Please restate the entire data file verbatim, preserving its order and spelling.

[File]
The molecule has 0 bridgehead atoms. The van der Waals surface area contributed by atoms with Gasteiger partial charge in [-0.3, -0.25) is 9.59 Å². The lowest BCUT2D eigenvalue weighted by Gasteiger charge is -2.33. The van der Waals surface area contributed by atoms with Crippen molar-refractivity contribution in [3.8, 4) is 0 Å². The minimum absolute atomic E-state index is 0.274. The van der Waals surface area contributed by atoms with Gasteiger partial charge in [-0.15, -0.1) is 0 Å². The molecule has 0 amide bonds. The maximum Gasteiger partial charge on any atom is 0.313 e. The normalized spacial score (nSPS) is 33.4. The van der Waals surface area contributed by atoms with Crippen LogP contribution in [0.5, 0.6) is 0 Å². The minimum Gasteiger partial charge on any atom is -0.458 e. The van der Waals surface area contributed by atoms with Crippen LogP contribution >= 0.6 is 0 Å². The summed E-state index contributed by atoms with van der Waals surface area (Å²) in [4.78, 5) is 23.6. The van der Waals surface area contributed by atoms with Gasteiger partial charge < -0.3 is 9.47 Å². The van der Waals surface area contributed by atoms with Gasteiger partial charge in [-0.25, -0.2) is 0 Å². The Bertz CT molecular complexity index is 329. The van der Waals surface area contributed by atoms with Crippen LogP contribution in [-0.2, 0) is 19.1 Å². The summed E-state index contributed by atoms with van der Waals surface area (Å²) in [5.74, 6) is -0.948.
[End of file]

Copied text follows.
The molecule has 0 bridgehead atoms. The van der Waals surface area contributed by atoms with Gasteiger partial charge in [-0.3, -0.25) is 9.59 Å². The lowest BCUT2D eigenvalue weighted by Gasteiger charge is -2.33. The van der Waals surface area contributed by atoms with Crippen molar-refractivity contribution in [3.8, 4) is 0 Å². The minimum absolute atomic E-state index is 0.274. The van der Waals surface area contributed by atoms with Gasteiger partial charge in [-0.15, -0.1) is 0 Å². The molecule has 0 amide bonds. The maximum Gasteiger partial charge on any atom is 0.313 e. The normalized spacial score (nSPS) is 33.4. The van der Waals surface area contributed by atoms with Crippen LogP contribution in [0.5, 0.6) is 0 Å². The minimum Gasteiger partial charge on any atom is -0.458 e. The van der Waals surface area contributed by atoms with Crippen LogP contribution >= 0.6 is 0 Å². The summed E-state index contributed by atoms with van der Waals surface area (Å²) in [4.78, 5) is 23.6. The van der Waals surface area contributed by atoms with Gasteiger partial charge < -0.3 is 9.47 Å². The van der Waals surface area contributed by atoms with Gasteiger partial charge in [-0.25, -0.2) is 0 Å². The Bertz CT molecular complexity index is 329. The van der Waals surface area contributed by atoms with Crippen LogP contribution in [-0.2, 0) is 19.1 Å². The summed E-state index contributed by atoms with van der Waals surface area (Å²) in [5.74, 6) is -0.948.